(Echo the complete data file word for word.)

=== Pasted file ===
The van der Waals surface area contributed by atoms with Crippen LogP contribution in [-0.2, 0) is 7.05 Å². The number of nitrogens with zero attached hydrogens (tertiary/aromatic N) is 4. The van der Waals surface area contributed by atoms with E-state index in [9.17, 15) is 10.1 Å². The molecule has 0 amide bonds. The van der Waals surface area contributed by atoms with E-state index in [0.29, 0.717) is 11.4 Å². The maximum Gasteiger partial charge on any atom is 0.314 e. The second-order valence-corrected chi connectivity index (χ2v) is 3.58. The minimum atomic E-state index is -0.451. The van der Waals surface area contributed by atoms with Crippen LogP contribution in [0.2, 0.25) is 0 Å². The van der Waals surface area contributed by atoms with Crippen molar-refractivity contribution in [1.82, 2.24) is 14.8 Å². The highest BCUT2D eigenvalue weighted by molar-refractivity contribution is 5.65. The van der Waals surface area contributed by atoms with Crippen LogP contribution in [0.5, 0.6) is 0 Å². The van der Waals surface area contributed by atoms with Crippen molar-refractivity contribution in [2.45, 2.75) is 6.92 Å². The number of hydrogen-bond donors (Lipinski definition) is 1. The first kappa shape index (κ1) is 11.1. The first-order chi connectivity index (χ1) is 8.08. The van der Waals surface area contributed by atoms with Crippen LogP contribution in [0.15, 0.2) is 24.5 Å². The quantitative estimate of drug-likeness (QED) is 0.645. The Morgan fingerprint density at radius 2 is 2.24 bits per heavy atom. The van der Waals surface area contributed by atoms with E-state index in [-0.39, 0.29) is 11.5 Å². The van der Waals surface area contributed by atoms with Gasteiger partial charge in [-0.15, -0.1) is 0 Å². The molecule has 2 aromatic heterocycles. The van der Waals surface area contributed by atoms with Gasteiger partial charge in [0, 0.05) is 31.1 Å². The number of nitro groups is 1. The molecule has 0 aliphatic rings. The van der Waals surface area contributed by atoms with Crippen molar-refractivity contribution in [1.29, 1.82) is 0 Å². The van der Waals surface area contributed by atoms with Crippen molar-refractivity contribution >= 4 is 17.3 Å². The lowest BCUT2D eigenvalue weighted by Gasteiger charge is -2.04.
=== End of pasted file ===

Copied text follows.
The van der Waals surface area contributed by atoms with Crippen LogP contribution in [-0.2, 0) is 7.05 Å². The number of nitrogens with zero attached hydrogens (tertiary/aromatic N) is 4. The van der Waals surface area contributed by atoms with E-state index in [9.17, 15) is 10.1 Å². The molecule has 0 amide bonds. The van der Waals surface area contributed by atoms with E-state index in [0.29, 0.717) is 11.4 Å². The maximum Gasteiger partial charge on any atom is 0.314 e. The second-order valence-corrected chi connectivity index (χ2v) is 3.58. The minimum atomic E-state index is -0.451. The van der Waals surface area contributed by atoms with Crippen LogP contribution in [0.2, 0.25) is 0 Å². The van der Waals surface area contributed by atoms with Crippen molar-refractivity contribution in [1.82, 2.24) is 14.8 Å². The highest BCUT2D eigenvalue weighted by molar-refractivity contribution is 5.65. The van der Waals surface area contributed by atoms with Crippen LogP contribution in [0.5, 0.6) is 0 Å². The van der Waals surface area contributed by atoms with Crippen molar-refractivity contribution in [2.45, 2.75) is 6.92 Å². The number of hydrogen-bond donors (Lipinski definition) is 1. The first kappa shape index (κ1) is 11.1. The first-order chi connectivity index (χ1) is 8.08. The van der Waals surface area contributed by atoms with Crippen LogP contribution in [0.15, 0.2) is 24.5 Å². The quantitative estimate of drug-likeness (QED) is 0.645. The Morgan fingerprint density at radius 2 is 2.24 bits per heavy atom. The van der Waals surface area contributed by atoms with E-state index in [-0.39, 0.29) is 11.5 Å². The van der Waals surface area contributed by atoms with Gasteiger partial charge in [-0.15, -0.1) is 0 Å². The molecule has 2 aromatic heterocycles. The van der Waals surface area contributed by atoms with Gasteiger partial charge in [0, 0.05) is 31.1 Å². The number of nitro groups is 1. The molecule has 0 aliphatic rings. The van der Waals surface area contributed by atoms with Crippen molar-refractivity contribution in [1.29, 1.82) is 0 Å². The van der Waals surface area contributed by atoms with Crippen molar-refractivity contribution >= 4 is 17.3 Å². The lowest BCUT2D eigenvalue weighted by Gasteiger charge is -2.04.